12 Stunning Shots of Godafoss, Waterfall of the Gods

If you think waterfalls are a dime a dozen, feast your eyes on Godafoss or the Waterfall of the Gods. One of the most spectacular waterfalls in all of Iceland, it’s situated in the island’s central north. Aqua water falls over the horseshoe-shaped falls that measures 12 meters in height and 30 meters in width.

Though it’s worthy of a thousands photos, extreme weather makes it difficult to shoot even one. As Erez Marom of DP Review stated, “The first time we visited, apart from the sky being bleak, the winds brought unending spray from the waterfall. at -10 degrees centigrade, the spray immediately froze on my front polarizing filter, turning the shoot into a Sisyphean task consisting of composing, focusing, then wiping the stubborn ice off the front filter for about a minute, then checking focus and composition again, then wiping again if needed, and only then shooting one image before repeating the whole process.”

Photographer Antony Spencer had a similar experience, “It took a marathon drive to get here and capture this incredible waterfall caked in ice. We knew it would be frozen and getting down to this viewpoint required a 30 foot downhill slide on our backsides only to be greeted by the sever spray from the cascading fall. With the temperatures at -15C you could get one frame off before having to spend 5-10 minutes cleaning the gear down of frozen spray only to try again.”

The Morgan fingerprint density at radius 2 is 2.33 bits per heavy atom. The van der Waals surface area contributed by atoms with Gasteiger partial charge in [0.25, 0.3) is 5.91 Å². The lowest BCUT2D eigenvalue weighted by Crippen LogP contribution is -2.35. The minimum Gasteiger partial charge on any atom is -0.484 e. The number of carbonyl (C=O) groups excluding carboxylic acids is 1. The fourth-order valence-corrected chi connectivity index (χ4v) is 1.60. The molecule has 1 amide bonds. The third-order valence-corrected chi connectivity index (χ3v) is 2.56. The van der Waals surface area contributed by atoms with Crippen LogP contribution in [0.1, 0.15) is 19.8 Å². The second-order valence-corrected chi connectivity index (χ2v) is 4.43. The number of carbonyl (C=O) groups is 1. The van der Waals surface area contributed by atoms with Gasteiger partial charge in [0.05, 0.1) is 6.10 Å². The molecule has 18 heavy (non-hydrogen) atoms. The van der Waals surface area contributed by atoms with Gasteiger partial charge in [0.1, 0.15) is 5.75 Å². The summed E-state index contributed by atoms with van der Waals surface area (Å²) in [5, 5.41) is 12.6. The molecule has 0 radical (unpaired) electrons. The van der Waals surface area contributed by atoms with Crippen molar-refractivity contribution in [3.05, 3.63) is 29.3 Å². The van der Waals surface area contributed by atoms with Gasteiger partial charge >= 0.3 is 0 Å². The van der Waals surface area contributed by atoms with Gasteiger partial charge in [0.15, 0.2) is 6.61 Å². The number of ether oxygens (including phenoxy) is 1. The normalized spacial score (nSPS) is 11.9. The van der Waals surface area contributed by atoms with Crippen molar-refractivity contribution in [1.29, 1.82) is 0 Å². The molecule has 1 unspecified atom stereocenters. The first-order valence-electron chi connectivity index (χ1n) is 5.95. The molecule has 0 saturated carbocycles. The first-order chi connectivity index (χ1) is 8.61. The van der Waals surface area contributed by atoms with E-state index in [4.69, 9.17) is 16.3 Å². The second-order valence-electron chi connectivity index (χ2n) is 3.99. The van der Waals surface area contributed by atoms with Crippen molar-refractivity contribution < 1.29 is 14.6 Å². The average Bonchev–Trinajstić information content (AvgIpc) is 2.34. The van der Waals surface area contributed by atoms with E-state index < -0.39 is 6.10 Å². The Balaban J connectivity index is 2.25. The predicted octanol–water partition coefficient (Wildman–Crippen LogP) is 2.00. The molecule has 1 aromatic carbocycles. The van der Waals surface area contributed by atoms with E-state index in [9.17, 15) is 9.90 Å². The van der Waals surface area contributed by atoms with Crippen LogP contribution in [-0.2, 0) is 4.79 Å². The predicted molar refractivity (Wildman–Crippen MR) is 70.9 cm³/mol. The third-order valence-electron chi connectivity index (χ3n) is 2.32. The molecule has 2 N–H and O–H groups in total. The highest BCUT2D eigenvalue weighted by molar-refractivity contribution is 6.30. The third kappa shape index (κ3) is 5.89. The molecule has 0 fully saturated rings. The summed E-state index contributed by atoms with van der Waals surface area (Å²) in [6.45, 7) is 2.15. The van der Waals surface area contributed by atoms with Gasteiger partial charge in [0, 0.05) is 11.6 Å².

Here are 12 of our favorite shots of Godafoss, the most majestic (and hard to shoot) waterfall in Iceland.

Above photo credit: Skarphinn rinsson

Photo credit: Valeriy Shcherbina

Photo credit: Erez Marom

Photo credit: Vincent Bourrut

Photo credit: Dennis F

Photo credit: Andy Mumford

Photo credit: Joshua Holko

Photo credit: Pome Acro

Photo credit: Sarah Marino

Photo credit: Antony Spencer

Photo credit: Joshua Holko

Photo credit: JStephane Vetter

December 4, 2016

Adventure Photographer Swims With Millions of Jellyfish

Ever wonder what it would be like to swim with jellyfish? Travel and adventure photographer Kien Lam fulfilled this fantasy by flying across the globe to Jellyfish Lake in Micronesia. Anyone who has been stung by a jellyfish can attest—it’s not a pleasant experience. But Jellyfish Lake in Palau is filled with millions of jellyfish that have evolved in a way that makes it safe for humans to swim in the same waters.

Read Article

December 3, 2016

Adventurous Photographer Treks to Remote Buddhist Village Before It Disappears

If you’re unfamiliar with Larung Gar, it may be because the small, remote town located in a far-flung corner of China has largely stayed out of the tourism spotlight. It is, however, a cultural and historical Tibetan treasure that has been undergoing tremendous changes in the past few decades, particularly in the midst of global controversy between Tibet and China.

Read Article

Get Our Weekly Newsletter